Rethinking web development maxims

The increasing use of javascript frameworks is generating a lot of interesting discussions about some oft-quoted web development maxims. Most at issue are the ideas of progressive enhancement and unobtrusive javascript.

The argument advanced in these discussions is that we as web developers need to go back and revisit the assumptions that these maxims rest on to determine if they still have value.

To that end Tom Dale of Ember.js recently wrote a great article arguing that progressive enhancement is dead, pointing to Mozilla’s recent decision to remove the ability to disable javascript from the UI. While he makes a great argument, there are plenty of good arguments to the contrary to be found.

A more complicated question if raised by Angular.js. Doesn’t its requirement to specify behaviour via attributes on your DOM elements violate the unobtrusive javascript rule?

<div ng-click="doSomething()">...</div>

Brad Green and Shyam Sheshadri attempt to address this in their book “AngularJS” in a section called “A Few Words on Unobtrusive JavaScript”. After addressing some questions about being dependent on javascript, their finally raise (what I think of as) the main concern of unobtrusive javascript:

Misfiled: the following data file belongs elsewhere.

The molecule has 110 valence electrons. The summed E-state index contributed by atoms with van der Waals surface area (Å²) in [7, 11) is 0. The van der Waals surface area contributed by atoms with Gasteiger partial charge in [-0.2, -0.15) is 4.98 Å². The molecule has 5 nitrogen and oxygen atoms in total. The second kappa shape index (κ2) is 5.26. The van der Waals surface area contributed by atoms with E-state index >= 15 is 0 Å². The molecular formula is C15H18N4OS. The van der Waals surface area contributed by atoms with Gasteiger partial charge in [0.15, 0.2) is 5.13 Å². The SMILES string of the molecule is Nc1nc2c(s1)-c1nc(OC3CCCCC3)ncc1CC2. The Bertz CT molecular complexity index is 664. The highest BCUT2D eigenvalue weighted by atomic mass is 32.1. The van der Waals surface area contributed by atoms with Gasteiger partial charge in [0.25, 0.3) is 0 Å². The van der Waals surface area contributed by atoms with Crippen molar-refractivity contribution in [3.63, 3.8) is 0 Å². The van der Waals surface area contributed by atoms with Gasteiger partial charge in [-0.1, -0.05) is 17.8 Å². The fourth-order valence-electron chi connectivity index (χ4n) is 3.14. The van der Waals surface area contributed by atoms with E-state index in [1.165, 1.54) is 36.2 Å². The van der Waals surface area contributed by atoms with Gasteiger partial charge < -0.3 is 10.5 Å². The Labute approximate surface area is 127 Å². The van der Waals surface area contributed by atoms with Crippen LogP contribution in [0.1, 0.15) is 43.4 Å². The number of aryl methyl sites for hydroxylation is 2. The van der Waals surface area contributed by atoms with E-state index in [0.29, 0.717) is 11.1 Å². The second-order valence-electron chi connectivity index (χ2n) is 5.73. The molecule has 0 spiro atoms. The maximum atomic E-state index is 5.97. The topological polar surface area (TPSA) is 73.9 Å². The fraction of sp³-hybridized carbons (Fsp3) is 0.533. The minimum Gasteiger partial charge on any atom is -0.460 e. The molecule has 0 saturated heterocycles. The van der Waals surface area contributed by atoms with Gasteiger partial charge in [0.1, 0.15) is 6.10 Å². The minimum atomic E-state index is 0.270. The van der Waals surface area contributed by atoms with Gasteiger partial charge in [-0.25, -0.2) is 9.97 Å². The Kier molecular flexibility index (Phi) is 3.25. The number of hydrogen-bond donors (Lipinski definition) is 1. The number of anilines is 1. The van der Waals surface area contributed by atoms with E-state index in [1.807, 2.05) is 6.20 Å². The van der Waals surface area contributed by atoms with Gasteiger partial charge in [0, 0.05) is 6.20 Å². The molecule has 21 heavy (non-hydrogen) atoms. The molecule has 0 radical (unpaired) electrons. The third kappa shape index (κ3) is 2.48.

“5. These event handlers combine structure and behaviour. This makes your code more difficult to maintain, extend, and understand.”

Their answer to that is this:

There’s a simple acid test we can use to figure out if our system suffers from this coupling (between structure and behaviour): can we create a unit test for our app logic that doesn’t require the DOM to be present?

In Angular, yes we can write controllers containing our business logic without having references to the DOM.The problem was never in the event handlers, but rather in the way we needed to write JavaScript previously. Notice that in all the controllers we’ve written so far, here and elsewhere in this book, there are no references to the DOM or DOM events anywhere.

I’m still pondering that one. I’ve used Angular on a project and then removed it and I can tell you that it sure felt a lot like coupling to have to go and remove all the ng-whatever’s sprinkled throughout all of my views.

Misgivings aside, it’s definitely a good thing to go back and revisit the facts our conclusions rest on. Like the rest of life, there is unlikely to be a single shining “right answer”, but I think this is a conversation people in the web development world should be following.